Book Review: City of Miracles

Book Review: City of Miracles

And with this book, thus concludes one of my absolute favorite modern fantasy series. From start to finish, the Divine Cities books are gems of worldbuilding and memorable characters, so let's talk about that finish.

City of Miracles picks up several years after the events of City of Blades. Sigrud is in hiding, avoiding Saypuri and Continental authorities after his berserker rage killed several Saypuri soldiers. But when Shara Komayd is assassinated in Ahanashtan, Sigrud comes out of hiding to do what he's best at: kill a lot of folks until he's avenged her death. Except the forces that killed Shara aren't quite what they initially appear to be - and a new Divinity is on the rise.

I LOVE the world of the Continent and Saypur, not least because it has some forms of modern technology existing alongside magic and miracles. So it's fascinating to read this third installment, given that many years have passed and Saypuri technology has really taken off. (Ahanashtan even has skyscrapers now). Bennett's world has always felt real, but in this third outing, it's practically leaping off the pages (and out of the shadows).

What's particularly interesting this time around? The focus on the mechanics of miracles and the children of the Divinities. We learn a lot more about how miracles come into existence and how they function, some gaining properties just shy of sentience. We learn more about the creation of the world from Olvos and her theories on the Divine. And if that's not enough, we also get thrust into the world of the Divine children, each responsible for some minor domain of the world based on their parentage - everything from laughter to dreams.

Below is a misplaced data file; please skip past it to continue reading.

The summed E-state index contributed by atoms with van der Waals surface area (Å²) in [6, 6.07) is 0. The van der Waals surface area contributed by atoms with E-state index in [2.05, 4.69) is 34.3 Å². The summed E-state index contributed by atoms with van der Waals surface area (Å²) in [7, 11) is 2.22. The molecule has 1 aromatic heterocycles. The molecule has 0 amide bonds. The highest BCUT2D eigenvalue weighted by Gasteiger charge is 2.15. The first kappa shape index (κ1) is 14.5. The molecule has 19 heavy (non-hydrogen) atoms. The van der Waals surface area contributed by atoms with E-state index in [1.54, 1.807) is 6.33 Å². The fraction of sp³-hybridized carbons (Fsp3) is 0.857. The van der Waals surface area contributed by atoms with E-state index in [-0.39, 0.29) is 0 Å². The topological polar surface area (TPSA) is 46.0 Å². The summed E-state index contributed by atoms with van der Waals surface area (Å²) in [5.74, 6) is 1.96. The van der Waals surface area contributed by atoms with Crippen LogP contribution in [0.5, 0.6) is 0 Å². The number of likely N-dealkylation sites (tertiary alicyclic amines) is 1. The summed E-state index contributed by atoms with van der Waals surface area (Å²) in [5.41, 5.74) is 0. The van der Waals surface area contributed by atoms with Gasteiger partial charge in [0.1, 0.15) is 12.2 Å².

And Sigrud is finally our main POV. He has been a scene-stealer in both previous volumes (though less so in City of Blades), so it's quite satisfying to watch him get all the limelight here. Bennett manages to give him a much stronger emotional conflict than I expected; instead of relying on the rogue with a heart of gold stereotype, Sigrud genuinely believes he's a bad person. He believes he only brings suffering and death to the ones he loves. The events of this novel force him to confront that directly, culminating in the knowledge of what the Finger of Kolkan did to him. 

There's also a lot of lovely interplay between Sigrud and Shara's adopted daughter Taty. Sigrud is determined to do for Taty what he could not, in the end, do for Shara: protect her. Yet at the same time, he does not wholly shield her from the world, knowing that there are things she must understand to comprehend her danger. These scenes are remarkably touching for their realistic portrayal of an almost father/daughter relationship, a favorite trope of mine that is often vastly underplayed in fantasy fiction.

But in between those introspective moments, Sigrud kicks a lot of ass, to the point where other characters (coughMULAGHESHcough) point it out repeatedly. It's fun to be inside his head for all these battles, watching him come up with tactics on the fly.

The plot has that thriller tension that Bennett so skillfully injects into the other books of the series. We have an initial mystery (who killed Shara?) that spirals into a much larger problem, relying on tensions and plotlines that come out of the previous two volumes. The pacing is superb, striking the perfect balance between heart-pounding action scenes and contemplative and unexpectedly emotional interludes.

Surprisingly, I did not call the ending of this until mere pages before it happened. I'm usually good at pegging where a story is going by the midpoint of a book, but Bennett sold me hook, line and sinker on a red herring. So he gets the bonus points for surprising me!

Thematically, this series has been about the fall of gods and what humankind does when they're gone (but maybe not truly gone), and the ending of this book tackles that head-on to give us the answer. It's a remarkably satisfying conclusion to the series, and a fitting end for Shara, Mulaghesh and Sigrud as characters. I have a feeling this series will go down as one of my yearly re-reads for the next several years.

Grade: 4.75/5

Memorable Quote:

Then Sigrud feels it: a sudden attention, as if all the darkness in the room is turning to look at him and examine him.

There is a low, awful groaning in the darkness, like the sound of tall trees slowly shifting in the wind. His left hand suddenly aches, aches horribly, as if the scar there were made of molten lead.

From what sounds like a distant corner, the voice whispers, β€œAnd who are you?”

Sigrud lowers the pistol. He’s not quite sure what to do in such a situation - being addressed by a wall of shadow is not something he was trained for - but questions, well, those he knows how to handle.
— City of Miracles, pg. 75
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